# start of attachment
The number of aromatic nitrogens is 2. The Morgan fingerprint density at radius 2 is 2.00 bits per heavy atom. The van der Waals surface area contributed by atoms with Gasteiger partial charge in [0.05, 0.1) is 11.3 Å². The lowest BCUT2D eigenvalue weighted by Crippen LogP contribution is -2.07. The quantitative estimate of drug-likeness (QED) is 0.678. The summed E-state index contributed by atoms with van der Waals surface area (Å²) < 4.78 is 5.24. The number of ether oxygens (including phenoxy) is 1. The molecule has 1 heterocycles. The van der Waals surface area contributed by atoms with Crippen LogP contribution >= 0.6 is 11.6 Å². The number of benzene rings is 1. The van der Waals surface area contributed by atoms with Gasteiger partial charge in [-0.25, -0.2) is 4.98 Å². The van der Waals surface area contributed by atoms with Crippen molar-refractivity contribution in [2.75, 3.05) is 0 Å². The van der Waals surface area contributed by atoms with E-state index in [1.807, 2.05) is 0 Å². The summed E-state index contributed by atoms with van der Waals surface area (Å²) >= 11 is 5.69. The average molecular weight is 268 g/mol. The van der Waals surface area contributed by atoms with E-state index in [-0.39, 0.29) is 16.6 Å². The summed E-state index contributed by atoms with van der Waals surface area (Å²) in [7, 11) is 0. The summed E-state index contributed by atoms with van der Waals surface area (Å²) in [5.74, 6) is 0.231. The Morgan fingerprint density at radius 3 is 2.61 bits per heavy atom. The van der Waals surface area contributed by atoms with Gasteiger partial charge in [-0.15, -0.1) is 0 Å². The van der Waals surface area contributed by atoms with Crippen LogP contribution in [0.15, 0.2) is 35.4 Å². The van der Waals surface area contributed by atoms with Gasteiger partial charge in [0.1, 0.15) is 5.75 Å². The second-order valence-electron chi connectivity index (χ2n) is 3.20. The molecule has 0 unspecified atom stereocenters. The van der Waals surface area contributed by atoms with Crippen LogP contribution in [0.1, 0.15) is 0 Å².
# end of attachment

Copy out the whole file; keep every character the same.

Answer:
The number of aromatic nitrogens is 2. The Morgan fingerprint density at radius 2 is 2.00 bits per heavy atom. The van der Waals surface area contributed by atoms with Gasteiger partial charge in [0.05, 0.1) is 11.3 Å². The lowest BCUT2D eigenvalue weighted by Crippen LogP contribution is -2.07. The quantitative estimate of drug-likeness (QED) is 0.678. The summed E-state index contributed by atoms with van der Waals surface area (Å²) < 4.78 is 5.24. The number of ether oxygens (including phenoxy) is 1. The molecule has 1 heterocycles. The van der Waals surface area contributed by atoms with Crippen LogP contribution >= 0.6 is 11.6 Å². The number of benzene rings is 1. The van der Waals surface area contributed by atoms with Gasteiger partial charge in [-0.25, -0.2) is 4.98 Å². The van der Waals surface area contributed by atoms with Crippen molar-refractivity contribution in [2.75, 3.05) is 0 Å². The van der Waals surface area contributed by atoms with E-state index in [1.807, 2.05) is 0 Å². The summed E-state index contributed by atoms with van der Waals surface area (Å²) >= 11 is 5.69. The average molecular weight is 268 g/mol. The van der Waals surface area contributed by atoms with E-state index in [-0.39, 0.29) is 16.6 Å². The summed E-state index contributed by atoms with van der Waals surface area (Å²) in [7, 11) is 0. The summed E-state index contributed by atoms with van der Waals surface area (Å²) in [5.74, 6) is 0.231. The Morgan fingerprint density at radius 3 is 2.61 bits per heavy atom. The van der Waals surface area contributed by atoms with Gasteiger partial charge in [-0.15, -0.1) is 0 Å². The van der Waals surface area contributed by atoms with Crippen LogP contribution in [0.15, 0.2) is 35.4 Å². The van der Waals surface area contributed by atoms with Gasteiger partial charge in [0.1, 0.15) is 5.75 Å². The second-order valence-electron chi connectivity index (χ2n) is 3.20. The molecule has 0 unspecified atom stereocenters. The van der Waals surface area contributed by atoms with Crippen LogP contribution in [0.1, 0.15) is 0 Å².